Mon. and Wed. 10:35-12:00 pm
Chicano Politics Ch.1
Latino is such a common word used by many, but what really defines someone to be called a Latino? To be defined as a Latino simply means to have some sort of Spanish origin. Most Latinos think of themselves in terms of their own national-origin group (Honduran, Cuban, Argentine etc.), and this subgroup identification is an important component of the core definition of community (Garcia, John A., Latino Politics in America pg.2). The US Government has defined people of the South and Central America, and other Spanish Cultures as Latinos or Hispanics to simplify the identification of people who are of Spanish-origin.
Rather than examining and assessing each national-origin group in terms of “its own political needs and status,” such labeling converts them from a diverse and complex mix of groups into a simplified and more manageable package of a new “ethnic group” (Garcia, John A., Latino Politics in America pg.4). There has been an ongoing discussion within the Latino community on whether Latinos comprise as an ethnic group or a racial group. The two are very distinct and consists of different factors. Racial groups are manly defined on physical appearance and biological factors. On the other hand ethnic groups define themselves more on cultural values and practices, language and a shared similar historical experience.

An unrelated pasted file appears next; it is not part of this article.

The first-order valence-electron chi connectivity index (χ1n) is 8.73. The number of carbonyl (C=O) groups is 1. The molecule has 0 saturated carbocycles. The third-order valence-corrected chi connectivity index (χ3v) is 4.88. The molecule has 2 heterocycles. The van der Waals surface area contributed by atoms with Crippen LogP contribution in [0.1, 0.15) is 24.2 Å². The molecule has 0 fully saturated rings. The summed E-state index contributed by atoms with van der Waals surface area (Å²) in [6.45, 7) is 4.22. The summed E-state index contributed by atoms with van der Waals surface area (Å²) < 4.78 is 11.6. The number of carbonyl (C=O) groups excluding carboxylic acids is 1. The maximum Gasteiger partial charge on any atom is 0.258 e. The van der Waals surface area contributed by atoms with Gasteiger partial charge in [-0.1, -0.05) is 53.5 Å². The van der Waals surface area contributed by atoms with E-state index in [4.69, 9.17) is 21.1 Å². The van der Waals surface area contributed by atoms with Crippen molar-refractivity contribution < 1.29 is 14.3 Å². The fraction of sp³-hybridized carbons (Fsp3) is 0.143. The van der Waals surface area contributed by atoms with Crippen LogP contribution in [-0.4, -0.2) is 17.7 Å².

According to the 200 census over 13 million Americans checked the “some other race” option, and Latinos/Hispanics constituted more than 95 percent of this category (Garcia, John A., Latino Politics in America pg.4). This leaves us wondering if Latinos consider themselves as a racial group or an ethnic group. It seems to be a mixture of both which mainly depends on one’s self-identification. Although many Latinos seem to view themselves as a racial group rather than an ethnic group